Marcus Aurelius, 7 March 161 - 17 March 180 A.D.

Click for a larger photo
Hilaritas, the personification of rejoicing, is usually depicted as a matron, standing with a cornucopia in her left hand and a long palm frond on the ground in her right. Green branches were a sign of gladness and for special occasions, both public and private, it was the custom in ancient times to ornament streets, temples, gates, houses, and even entire cities, with branches and leaves of trees. This tradition carries on today in the form of wreaths and Christmas trees.
RB34795. Copper as, SRCV II 4828, RIC III Ant Pius 1260, Cohen III 231, VF, weight 9.450 g, maximum diameter 26.4 mm, die axis 0o, Rome mint, as caesar, 144 A.D.; obverse AVRELIVS CAESAR PII F COS II, bare head right; reverse HILARITAS S C, Hilaritas (the personification of rejoicing) standing left holding long palm frond and cornucopia; dark green patina, attractive style; scarce; SOLD


Marcus Aurelius, 7 March 161 - 17 March 180 A.D.

Click for a larger photo
Hilaritas, the personification of rejoicing, is usually depicted as a matron, standing with a cornucopia in her left hand and a long palm frond on the ground in her right. Green branches were a sign of gladness and for special occasions, both public and private, it was the custom in ancient times to ornament streets, temples, gates, houses, and even entire cities, with branches and leaves of trees. This tradition carries on today in the form of wreaths and Christmas trees.
RB34813. Copper as, SRCV II 4828, RIC III Ant Pius 1260, Cohen III 231, gVF, dark green patina, attractive style, weight 9.833 g, maximum diameter 26.9 mm, die axis 0o, Rome mint, as caesar, 144 A.D.; obverse AVRELIVS CAESAR PII F COS II, bare head right; reverse HILARITAS S C, Hilaritas (the personification of rejoicing) standing left holding long palm frond and cornucopia; scarce; SOLD


Faustina Junior, Augusta 146 - Winter 175/176 A.D., Wife of Marcus Aurelius

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Hilaritas, the personification of rejoicing, is usually depicted as a matron, standing with a cornucopia in her left hand and a long palm frond on the ground in her right. Green branches were a sign of gladness and for special occasions, both public and private, it was the custom in ancient times to ornament streets, temples, gates, houses, and even entire cities, with branches and leaves of trees. This tradition carries on today in the form of wreaths and Christmas trees.
RS47416. Silver denarius, RIC III MA686, RSC II 111, BMCRE IV MA100, Hunter II 6, SRCV II 5254, aEF, toned, attractive style on both obverse and reverse, well centered and struck, weight 3.047 g, maximum diameter 17.6 mm, die axis 180o, Rome mint, struck under Marcus Aurelius, 161 - 175 A.D.; obverse FAVSTINA AVGVSTA, draped bust right, hair waived and drawn back into a coil a the back of neck; reverse HILARITAS, Hilaritas standing slightly left, head left, long grounded palm frond in right hand, cornucopia in left hand; SOLD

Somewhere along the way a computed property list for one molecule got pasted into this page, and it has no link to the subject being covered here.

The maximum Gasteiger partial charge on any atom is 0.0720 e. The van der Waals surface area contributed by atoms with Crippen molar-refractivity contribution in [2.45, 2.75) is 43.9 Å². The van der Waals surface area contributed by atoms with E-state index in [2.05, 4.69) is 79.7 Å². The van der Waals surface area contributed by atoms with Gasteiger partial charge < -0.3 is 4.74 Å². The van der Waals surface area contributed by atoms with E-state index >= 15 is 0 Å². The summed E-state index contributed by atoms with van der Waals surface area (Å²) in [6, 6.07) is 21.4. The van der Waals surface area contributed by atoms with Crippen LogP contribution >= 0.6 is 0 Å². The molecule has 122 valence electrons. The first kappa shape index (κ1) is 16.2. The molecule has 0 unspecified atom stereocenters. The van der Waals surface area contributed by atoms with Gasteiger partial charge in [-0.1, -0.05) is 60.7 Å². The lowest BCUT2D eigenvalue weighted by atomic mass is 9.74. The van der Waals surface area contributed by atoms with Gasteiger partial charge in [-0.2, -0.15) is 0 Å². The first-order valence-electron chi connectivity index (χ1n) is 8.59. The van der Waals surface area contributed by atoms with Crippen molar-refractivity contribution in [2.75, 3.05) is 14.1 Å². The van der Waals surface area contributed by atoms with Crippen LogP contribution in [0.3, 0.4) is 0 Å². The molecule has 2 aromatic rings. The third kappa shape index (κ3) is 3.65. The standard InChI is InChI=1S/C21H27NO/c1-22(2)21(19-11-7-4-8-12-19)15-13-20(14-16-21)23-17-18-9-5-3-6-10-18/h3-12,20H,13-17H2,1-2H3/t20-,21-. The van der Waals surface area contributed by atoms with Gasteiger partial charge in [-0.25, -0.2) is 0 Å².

Septimius Severus, 9 April 193 - 4 February 211 A.D.

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Fortuna Redux, one of the many aspects of Fortuna, was in charge of bringing people home safely, primarily from wars - redux means "coming back" or "returning." She may be one of the later aspects of Fortuna, as the earliest mention of her is on an altar dedicated by the Senate in 19 B.C. for the safe return of Emperor Augustus.
RS65180. Silver denarius, RSC III 157b; RIC IV 479A(b); BMCRE V 443A; cf. SRCV II 6278 (obv leg, 194 A.D.), VF, weight 2.604 g, maximum diameter 18.6 mm, die axis 180o, Laodicea ad Mare (Latakia, Syria) mint, 193 A.D.; obverse L SEPT SEV P-ERT AVG IMP VII-I (final I apparently unstruck), laureate head right; reverse FORT REDVC, Fortuna (Hilaritas) standing left, long grounded palm frond near vertical in right, cornucopia in left; rare (R2); SOLD


Julia Domna, Augusta 194 - 8 April 217 A.D.

Click for a larger photo
Hilaritas, the personification of rejoicing, is usually depicted as a matron, standing with a cornucopia in her left hand and a long palm frond on the ground in her right. Green branches were a sign of gladness and for special occasions, both public and private, it was the custom in ancient times to ornament streets, temples, gates, houses, and even entire cities, with branches and leaves of trees. This tradition carries on today in the form of wreaths and Christmas trees.
SH51524. Copper as, SRCV II 6641, RIC IV S877, Choice aVF, weight 8.881 g, maximum diameter 24.0 mm, die axis 180o, Rome mint, 198 A.D.; obverse IVLIA AVGVSTA, draped bust right; reverse HILARITAS S C, Hilaritas standing half left, grounded palm frond in right, cornucopia in left; beautiful green patina; SOLD




  




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Catalog current as of Tuesday, June 18, 2019.
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Cheerfulness